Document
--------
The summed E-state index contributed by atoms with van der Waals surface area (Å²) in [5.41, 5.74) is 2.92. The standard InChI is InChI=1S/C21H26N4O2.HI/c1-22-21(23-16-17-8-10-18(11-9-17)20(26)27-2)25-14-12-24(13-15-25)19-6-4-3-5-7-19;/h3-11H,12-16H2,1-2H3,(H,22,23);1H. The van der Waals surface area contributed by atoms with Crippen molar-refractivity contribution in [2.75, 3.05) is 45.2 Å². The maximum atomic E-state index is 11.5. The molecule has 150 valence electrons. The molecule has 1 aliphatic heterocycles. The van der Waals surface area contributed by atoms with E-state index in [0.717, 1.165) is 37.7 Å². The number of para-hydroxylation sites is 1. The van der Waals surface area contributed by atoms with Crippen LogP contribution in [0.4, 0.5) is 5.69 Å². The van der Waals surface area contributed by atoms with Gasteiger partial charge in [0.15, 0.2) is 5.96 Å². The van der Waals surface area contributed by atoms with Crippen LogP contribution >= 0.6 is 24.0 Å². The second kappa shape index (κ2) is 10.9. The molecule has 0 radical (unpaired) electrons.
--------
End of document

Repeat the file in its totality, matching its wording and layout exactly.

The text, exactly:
The summed E-state index contributed by atoms with van der Waals surface area (Å²) in [5.41, 5.74) is 2.92. The standard InChI is InChI=1S/C21H26N4O2.HI/c1-22-21(23-16-17-8-10-18(11-9-17)20(26)27-2)25-14-12-24(13-15-25)19-6-4-3-5-7-19;/h3-11H,12-16H2,1-2H3,(H,22,23);1H. The van der Waals surface area contributed by atoms with Crippen molar-refractivity contribution in [2.75, 3.05) is 45.2 Å². The maximum atomic E-state index is 11.5. The molecule has 150 valence electrons. The molecule has 1 aliphatic heterocycles. The van der Waals surface area contributed by atoms with E-state index in [0.717, 1.165) is 37.7 Å². The number of para-hydroxylation sites is 1. The van der Waals surface area contributed by atoms with Crippen LogP contribution in [0.4, 0.5) is 5.69 Å². The van der Waals surface area contributed by atoms with Gasteiger partial charge in [0.15, 0.2) is 5.96 Å². The van der Waals surface area contributed by atoms with Crippen LogP contribution >= 0.6 is 24.0 Å². The second kappa shape index (κ2) is 10.9. The molecule has 0 radical (unpaired) electrons.